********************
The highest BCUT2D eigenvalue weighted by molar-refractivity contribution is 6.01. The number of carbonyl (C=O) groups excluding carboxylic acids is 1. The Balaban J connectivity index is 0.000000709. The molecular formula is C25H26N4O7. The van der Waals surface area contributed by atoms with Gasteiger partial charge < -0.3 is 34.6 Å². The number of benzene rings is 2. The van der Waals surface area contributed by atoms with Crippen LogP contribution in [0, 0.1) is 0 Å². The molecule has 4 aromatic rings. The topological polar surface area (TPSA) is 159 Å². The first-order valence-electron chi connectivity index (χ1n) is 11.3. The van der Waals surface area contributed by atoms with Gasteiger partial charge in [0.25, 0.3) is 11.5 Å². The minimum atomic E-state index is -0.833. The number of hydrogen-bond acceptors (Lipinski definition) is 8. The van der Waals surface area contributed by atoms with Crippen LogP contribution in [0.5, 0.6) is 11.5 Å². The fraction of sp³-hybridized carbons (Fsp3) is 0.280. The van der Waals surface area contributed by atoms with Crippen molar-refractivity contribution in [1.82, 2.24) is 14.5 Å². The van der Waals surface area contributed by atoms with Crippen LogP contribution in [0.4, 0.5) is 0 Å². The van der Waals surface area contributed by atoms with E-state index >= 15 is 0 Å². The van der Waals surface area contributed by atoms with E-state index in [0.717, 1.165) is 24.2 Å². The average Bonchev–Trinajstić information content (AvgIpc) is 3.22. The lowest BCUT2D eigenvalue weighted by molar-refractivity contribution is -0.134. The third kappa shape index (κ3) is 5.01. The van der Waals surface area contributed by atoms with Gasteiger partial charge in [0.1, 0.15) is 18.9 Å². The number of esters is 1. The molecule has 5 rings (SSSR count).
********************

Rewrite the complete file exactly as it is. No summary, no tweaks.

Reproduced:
The highest BCUT2D eigenvalue weighted by molar-refractivity contribution is 6.01. The number of carbonyl (C=O) groups excluding carboxylic acids is 1. The Balaban J connectivity index is 0.000000709. The molecular formula is C25H26N4O7. The van der Waals surface area contributed by atoms with Gasteiger partial charge < -0.3 is 34.6 Å². The number of benzene rings is 2. The van der Waals surface area contributed by atoms with Crippen LogP contribution in [0, 0.1) is 0 Å². The molecule has 4 aromatic rings. The topological polar surface area (TPSA) is 159 Å². The first-order valence-electron chi connectivity index (χ1n) is 11.3. The van der Waals surface area contributed by atoms with Gasteiger partial charge in [0.25, 0.3) is 11.5 Å². The minimum atomic E-state index is -0.833. The number of hydrogen-bond acceptors (Lipinski definition) is 8. The van der Waals surface area contributed by atoms with Crippen LogP contribution in [0.5, 0.6) is 11.5 Å². The fraction of sp³-hybridized carbons (Fsp3) is 0.280. The van der Waals surface area contributed by atoms with Crippen molar-refractivity contribution in [1.82, 2.24) is 14.5 Å². The van der Waals surface area contributed by atoms with Crippen LogP contribution in [0.4, 0.5) is 0 Å². The van der Waals surface area contributed by atoms with E-state index >= 15 is 0 Å². The van der Waals surface area contributed by atoms with E-state index in [0.717, 1.165) is 24.2 Å². The average Bonchev–Trinajstić information content (AvgIpc) is 3.22. The lowest BCUT2D eigenvalue weighted by molar-refractivity contribution is -0.134. The third kappa shape index (κ3) is 5.01. The van der Waals surface area contributed by atoms with Gasteiger partial charge in [0.1, 0.15) is 18.9 Å². The number of esters is 1. The molecule has 5 rings (SSSR count).